What catalysts, near-term or long-term, could move MMM significantly?
Given the size and diversification of 3M’s business, the typical catalyst that can move a particular stock price in the near term such as an analyst upgrade, a merger or acquisition or a new product introduction is limited. However, a return of the individual investor to the marketplace, or a new round of funding for pension and profit-sharing plans could have a long-term impact.
This more realistic opportunity comes from the forced buying and selling of index funds, ETFs and mutual funds, driven by both individual and institutional investors’ cash flow requirements. During fear-driven selling, they have no choice but to sell. Someone has to be on the opposite side of the trade. If you wait, they will sell you their shares at a very attractive price.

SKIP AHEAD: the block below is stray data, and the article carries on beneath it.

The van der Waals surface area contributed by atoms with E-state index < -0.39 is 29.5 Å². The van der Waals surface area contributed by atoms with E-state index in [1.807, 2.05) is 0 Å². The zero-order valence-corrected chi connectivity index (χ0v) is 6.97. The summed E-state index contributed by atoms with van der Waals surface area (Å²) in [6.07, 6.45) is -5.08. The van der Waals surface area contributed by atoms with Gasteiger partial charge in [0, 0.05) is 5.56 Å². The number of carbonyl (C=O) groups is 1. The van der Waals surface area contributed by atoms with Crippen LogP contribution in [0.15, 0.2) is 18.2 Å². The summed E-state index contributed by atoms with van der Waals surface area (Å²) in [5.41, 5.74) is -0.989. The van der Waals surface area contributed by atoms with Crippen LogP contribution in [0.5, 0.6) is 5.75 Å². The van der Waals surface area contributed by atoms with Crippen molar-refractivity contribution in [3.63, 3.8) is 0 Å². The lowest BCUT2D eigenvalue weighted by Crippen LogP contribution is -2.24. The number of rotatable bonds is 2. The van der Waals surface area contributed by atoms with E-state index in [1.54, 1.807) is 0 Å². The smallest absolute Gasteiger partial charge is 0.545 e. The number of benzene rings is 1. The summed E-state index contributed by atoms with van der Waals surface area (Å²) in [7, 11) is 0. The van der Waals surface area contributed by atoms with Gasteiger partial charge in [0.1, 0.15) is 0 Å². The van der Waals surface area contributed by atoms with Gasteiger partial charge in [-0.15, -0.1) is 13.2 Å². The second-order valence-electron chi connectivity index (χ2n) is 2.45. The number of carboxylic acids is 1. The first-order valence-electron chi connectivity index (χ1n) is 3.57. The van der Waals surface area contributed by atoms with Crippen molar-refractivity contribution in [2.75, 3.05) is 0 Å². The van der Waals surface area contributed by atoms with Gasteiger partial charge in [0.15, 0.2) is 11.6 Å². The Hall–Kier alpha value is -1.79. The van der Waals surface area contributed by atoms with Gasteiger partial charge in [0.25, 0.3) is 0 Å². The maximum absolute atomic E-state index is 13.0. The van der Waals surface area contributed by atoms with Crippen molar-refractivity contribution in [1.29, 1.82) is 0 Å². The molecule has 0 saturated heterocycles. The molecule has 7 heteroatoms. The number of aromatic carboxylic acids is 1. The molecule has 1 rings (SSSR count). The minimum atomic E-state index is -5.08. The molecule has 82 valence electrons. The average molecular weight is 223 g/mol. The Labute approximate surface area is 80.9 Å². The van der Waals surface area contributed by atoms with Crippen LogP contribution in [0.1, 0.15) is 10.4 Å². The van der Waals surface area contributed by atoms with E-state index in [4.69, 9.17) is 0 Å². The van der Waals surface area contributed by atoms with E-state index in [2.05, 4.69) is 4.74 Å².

You mention the fluctuations in the price coming from fund trades - yet with 63% of sales coming outside the U.S. (and 29% from emerging markets) can 3M immunize itself to some extent from single-country business cycles, if it can build out its supply chain?
The price fluctuations are a result of the mechanics of index funds, and to a lesser degree the liquidity requirements of actively managed funds, independent of company fundamentals. To emphasize this, let's look to the father of index funds, Jack Bogle. In a recent interview with Tom Keene and Ken Prewitt of Bloomberg News, Mr. Bogle stated that the SPDR S&P 500 ETF (SPY) had a 10,000% turnover last year. Turnover of that magnitude has nothing to do with the fundamentals of the 500 companies within the index. Yet the mechanics of the fund require the buying and selling of all 500 companies. This is truly a case of throwing the baby out with the bathwater when selling takes place, and scrambling to buy every baby in sight when the money starts flowing back in. It is this pressure on pricing that comes from the required buying and selling that we are taking advantage of.